I was told that the inhibitor was for preventing sprouting. IF it sprouts, it should grow some spuds. For a sweet potato to grow another sweet potato they have to have enough room for their stems to send out little root like thingies. A sweet potato is actually an underground stem . The sweet spuds grow from the little rootlet things that grow out of the stems. They can be a foot or more away from the main plant that you started. The irish spuds are all found in a clump right under the main plant. It takes a LOOOOOONG time to grow sweet potatoes. If I remember takes over 100 days. That idea in the fish aquarium is sooo cool! I will try it. I betcha that the thing will love the fishy poo fertilizer and be gorgeous!

-- Nan (, February 12, 2002.

I've heard potatoes were treated to retard the eyes from sprouting.

Anyway, one year a bag of store bought potatoes (white - Idaho)went soft, so I threw them into the garden intending them to become compost.

Their eyes grew sprouts, so for the heck-of-it I dug a deep trench and put them in. As should be done I filled in the trench as the plants grew. When they finally died at the end of the season, I dug up the spuds, but they were all smaller than a tennis ball.

I don't know if this was due to not fertilizing, or some other cause.

I never grew white potatoes for eating, but I did grow Georgia Jet sweet potatoes from Gurneys for a few years. They are prolific plants - but a real space hog.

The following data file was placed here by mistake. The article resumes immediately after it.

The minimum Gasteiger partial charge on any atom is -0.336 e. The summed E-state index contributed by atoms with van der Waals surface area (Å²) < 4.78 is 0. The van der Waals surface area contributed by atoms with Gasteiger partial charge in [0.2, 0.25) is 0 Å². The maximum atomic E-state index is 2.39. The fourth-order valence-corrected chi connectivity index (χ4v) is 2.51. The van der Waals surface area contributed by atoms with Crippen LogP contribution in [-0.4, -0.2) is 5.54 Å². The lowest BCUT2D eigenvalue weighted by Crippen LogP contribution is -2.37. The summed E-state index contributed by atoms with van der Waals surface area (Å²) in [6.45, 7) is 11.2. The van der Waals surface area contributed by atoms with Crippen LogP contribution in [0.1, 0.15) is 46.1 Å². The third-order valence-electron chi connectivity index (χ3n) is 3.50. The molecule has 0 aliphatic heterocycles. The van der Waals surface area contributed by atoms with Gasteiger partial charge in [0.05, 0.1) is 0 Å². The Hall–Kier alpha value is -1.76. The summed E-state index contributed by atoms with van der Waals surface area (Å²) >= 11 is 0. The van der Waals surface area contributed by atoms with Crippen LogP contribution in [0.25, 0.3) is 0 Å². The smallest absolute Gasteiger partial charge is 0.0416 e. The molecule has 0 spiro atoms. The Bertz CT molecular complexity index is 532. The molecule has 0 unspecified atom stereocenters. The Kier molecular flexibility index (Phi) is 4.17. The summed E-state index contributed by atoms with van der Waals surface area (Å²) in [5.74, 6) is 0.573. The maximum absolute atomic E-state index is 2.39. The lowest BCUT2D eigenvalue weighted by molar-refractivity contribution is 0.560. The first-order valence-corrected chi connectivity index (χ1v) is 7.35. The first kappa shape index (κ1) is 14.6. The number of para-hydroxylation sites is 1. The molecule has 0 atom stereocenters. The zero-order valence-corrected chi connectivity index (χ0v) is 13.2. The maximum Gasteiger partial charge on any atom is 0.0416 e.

Now that I've moved and have more space for my garden, I'm gonna grow them again. Ain't nothing better than a baked sweet potato w/butter.

Now if only I could figure a way to get them to store well.

-- Rudy (, February 12, 2002.

Hey thanks for all the responses guys,,,,but I am not talking about a sweet potatoe,,this was a store bought from a 10 lb bag white baking potatoes. As I said it has 5 long viney looking things growing from it with very small curled up like leaves on ot. and on the part that is in the water there are lots and lots of roots,,,anyone else got some info for me,,,would appreciate it,,,,,,,,,thanks

-- maureen mccloksey (, February 12, 2002.

I think you've just got a regular potato plant that probably isn't getting enough light, so it's growing long an spindly. If you want to try growing potatoes, follow the above advice for planting in soil, but make sure it gets lots of sun and some fertilizer. If the vine is really long, you could cut off the end, and it will branch and look a bit better.

-- Katherine in KY (, February 12, 2002.

Stick it in a five gallon bucket making sure that all of the roots are covered and so is the spud. I wouldn't try cutting it up at this point because you will end up with a mess. Keep it watered, but not wet! Make sure that you put something in the bottom for drainage like rocks or broken pieces of a flower pot or something.....then put it by a window. It needs more light and some soil. You also need to occasionally put a liquid fertilizer on it or some fishy poo stuff. I water my plants from the fish pond out back and they love it. You can trim the ends off a little from the stringy things, but don't whack them off too drastically. The plant needs them for photosynthesis and if those leaves are as tiny as you say they are they need to get lots more sunlight.

-- Nan (, February 15, 2002.